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Saeed Rahnema Dr. Saeed Rahnema is an award-winning professor of political science and equity studies at York University. He was the founding Director of York’s School of Public Policy and Administration. In his homeland Iran, he taught and worked as a member of the executive of the Industrial Management Institute in Tehran. He has also served as an officer of the UNDP, as a Director of the Middle East Economic Association (MEEA), and as a member of editorial boards of several journals. He is a frequent commentator in Canadian and international media on issues related to the Middle East and Islam. He is the author of several books and numerous articles in English and Persian on topics such religious fundamentalism, secularism, diaspora, and multiculturalism.

Jerusalem: A city on edge

| November 11, 2014

With recent violent unrest, Jerusalem is once again in turmoil. It is a most amazing and craziest city in the world. In the labyrinthine bazaars of the old city in East Jerusalem, ultra-orthodox Jews with their long, braided hairs hurriedly pass by the fully veiled Muslim women, while some Christians carry a large cross on their shoulders to experience the sufferings of Jesus. It is a city of contrasts and contradictions.

The old city of Jerusalem is the singularly most contested city in human history. Early pagans built their monuments there. Then came the Jews, twice building their temple on the same location, only to be ruined by Babylonians and then Romans. At the dawn of Christianity, Christ challenged the Roman authorities and was crucified there, and later Christians built the holy Church of Sepulcher close to the ruins of the temple. With the emergence of Islam, Prophet Mohammad is believed to have used the location for his night journey to heaven. Then Arab Muslims came and built the Dome of the Rock and Al-Aqsa mosque on top of the compound that Jews call Temple Mount, and named it the Noble Sanctuary.

Why all the wise prophets chose this location originally is beside the point. What is important is that claims placed on this most historical real estate, have lead to so many wars, crusades, and occupations. More …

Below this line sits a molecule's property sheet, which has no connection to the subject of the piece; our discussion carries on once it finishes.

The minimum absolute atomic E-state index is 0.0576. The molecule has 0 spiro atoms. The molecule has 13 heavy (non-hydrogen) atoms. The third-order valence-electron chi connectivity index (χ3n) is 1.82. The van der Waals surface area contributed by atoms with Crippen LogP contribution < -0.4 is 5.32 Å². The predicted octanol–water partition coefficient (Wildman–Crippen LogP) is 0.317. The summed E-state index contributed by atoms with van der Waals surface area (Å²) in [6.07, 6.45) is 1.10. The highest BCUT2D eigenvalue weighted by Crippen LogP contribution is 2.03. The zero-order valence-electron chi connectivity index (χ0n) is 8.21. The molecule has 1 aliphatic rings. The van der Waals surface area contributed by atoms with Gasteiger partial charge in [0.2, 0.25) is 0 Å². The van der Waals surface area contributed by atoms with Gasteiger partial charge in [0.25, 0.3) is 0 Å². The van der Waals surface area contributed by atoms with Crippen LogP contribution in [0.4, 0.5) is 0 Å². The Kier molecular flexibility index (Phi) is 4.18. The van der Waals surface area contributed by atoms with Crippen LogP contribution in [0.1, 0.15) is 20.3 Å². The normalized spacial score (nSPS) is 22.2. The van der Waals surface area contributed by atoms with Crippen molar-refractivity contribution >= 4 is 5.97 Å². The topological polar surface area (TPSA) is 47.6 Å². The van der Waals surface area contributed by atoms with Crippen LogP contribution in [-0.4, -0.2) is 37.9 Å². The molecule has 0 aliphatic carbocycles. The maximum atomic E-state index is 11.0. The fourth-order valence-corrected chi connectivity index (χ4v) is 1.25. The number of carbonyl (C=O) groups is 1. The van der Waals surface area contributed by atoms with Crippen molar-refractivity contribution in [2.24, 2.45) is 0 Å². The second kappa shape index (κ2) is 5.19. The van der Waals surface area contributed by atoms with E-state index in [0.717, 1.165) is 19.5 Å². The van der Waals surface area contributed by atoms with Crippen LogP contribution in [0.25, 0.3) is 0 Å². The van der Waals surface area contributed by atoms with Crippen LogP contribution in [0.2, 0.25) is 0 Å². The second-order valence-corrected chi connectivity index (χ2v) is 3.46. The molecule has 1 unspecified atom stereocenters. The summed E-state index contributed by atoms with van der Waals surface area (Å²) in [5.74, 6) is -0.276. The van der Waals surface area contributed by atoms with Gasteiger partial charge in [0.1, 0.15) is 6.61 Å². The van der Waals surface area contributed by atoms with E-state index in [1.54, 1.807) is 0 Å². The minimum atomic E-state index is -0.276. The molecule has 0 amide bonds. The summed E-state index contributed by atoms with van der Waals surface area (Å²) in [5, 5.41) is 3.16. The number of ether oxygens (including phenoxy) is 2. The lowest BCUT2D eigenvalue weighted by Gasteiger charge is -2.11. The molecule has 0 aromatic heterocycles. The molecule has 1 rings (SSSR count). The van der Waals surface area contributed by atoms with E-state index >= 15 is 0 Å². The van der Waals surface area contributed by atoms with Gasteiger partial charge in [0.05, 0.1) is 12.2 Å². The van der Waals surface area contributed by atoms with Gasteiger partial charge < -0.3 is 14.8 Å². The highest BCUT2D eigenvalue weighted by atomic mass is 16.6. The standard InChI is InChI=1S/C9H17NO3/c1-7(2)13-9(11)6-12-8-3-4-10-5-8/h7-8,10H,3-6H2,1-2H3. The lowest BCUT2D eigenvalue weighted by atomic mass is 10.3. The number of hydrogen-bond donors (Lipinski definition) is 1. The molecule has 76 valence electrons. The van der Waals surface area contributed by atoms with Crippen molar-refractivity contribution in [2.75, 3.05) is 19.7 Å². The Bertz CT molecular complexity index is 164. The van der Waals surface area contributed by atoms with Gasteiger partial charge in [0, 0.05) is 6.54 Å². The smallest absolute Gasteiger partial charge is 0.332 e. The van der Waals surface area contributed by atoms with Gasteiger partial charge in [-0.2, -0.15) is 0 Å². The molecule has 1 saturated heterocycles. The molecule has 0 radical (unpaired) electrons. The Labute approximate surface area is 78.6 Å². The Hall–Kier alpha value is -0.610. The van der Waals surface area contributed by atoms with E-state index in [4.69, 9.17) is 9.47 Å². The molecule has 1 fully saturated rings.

Gaza and the West Bank: Israel’s two approaches and Palestinians’ two bleak choices

| October 6, 2014

The areas now known as the West Bank and Gaza, despite geographic differences, were once similar in social, cultural and economic terms. But through a long process of one occupation after another, they were set apart and differentiated.

Israel’s recent incursion in Gaza follows a pattern of harsher policies of suppression, compared to its counterpart to the East, after the two territories were created in 1948.

Since their establishment, Gaza has often been more underdeveloped, and its residents less educated, more impoverished and more reliant on foreign donations, compared to those in the West Bank. How has this different reality and treatment come to be? To understand the military action earlier this year, we need to understand the historical background that has defined the status of Gaza, the divisions between the two Palestinian regions, and Israeli policies towards them. More …

An Unjust Appointment

| August 28, 2013

In the closing screens of the movie A Fish Called Wanda, the character Otto West, a repulsive American criminal, migrates to apartheid-era South Africa where he becomes the Minister of Justice. There is a disturbing echo of this Hollywood comedy in the real-life political tragedy of today’s Iran, where an individual formerly involved in crimes against humanity, Mostafa Pourmohammadi, has been named Minister of Justice by the new President, Hassan Rouhani. Otto West’s character was a stupid short-tempered hitman who claimed to have killed for the CIA. Pourmohammadi is a hardcore zealot cleric responsible for numerous real killings and assassinations. More …

Election Illusions and Realities in Iran

| June 19, 2013

A salient message released in Iran – one of many numerous satirical dispatches released during last week’s presidential elections – said, “In other countries people go to the poll booths to elect their favourite candidate; in Iran we line up to vote in order to prevent a particular candidate from winning.” This indeed reflects the attitude and reaction of Iranians to an ‘engineered’ electoral process. More …

The Politics Behind the Bazaar Demonstrations

| October 9, 2012
On one side of a rift

The demonstrations that erupted on Oct. 2 in front of the Tehran bazaar were in reaction to the growing economic crisis and continued currency plunge in Iran (the rial has lost more than two-thirds of its value in the past year). They also reflect the deep political crisis and the associated tensions that are escalating among the ruling clique.

Those in power in the Islamic Republic of Iran, calling themselves “Principlists,” belong to the same hardline clerical-military-industrial oligarchy. However, after eliminating the so-called “reformists” of the regime, they have now split into several factions: the “traditional Principlists” are mostly Friday prayer imams and have strong links with the merchants of the mighty bazaar; the “United Front of the Principlists” is powerful in the Islamic Majlis (parliament); and the “Paydari Front” controls the presidency and the government. More …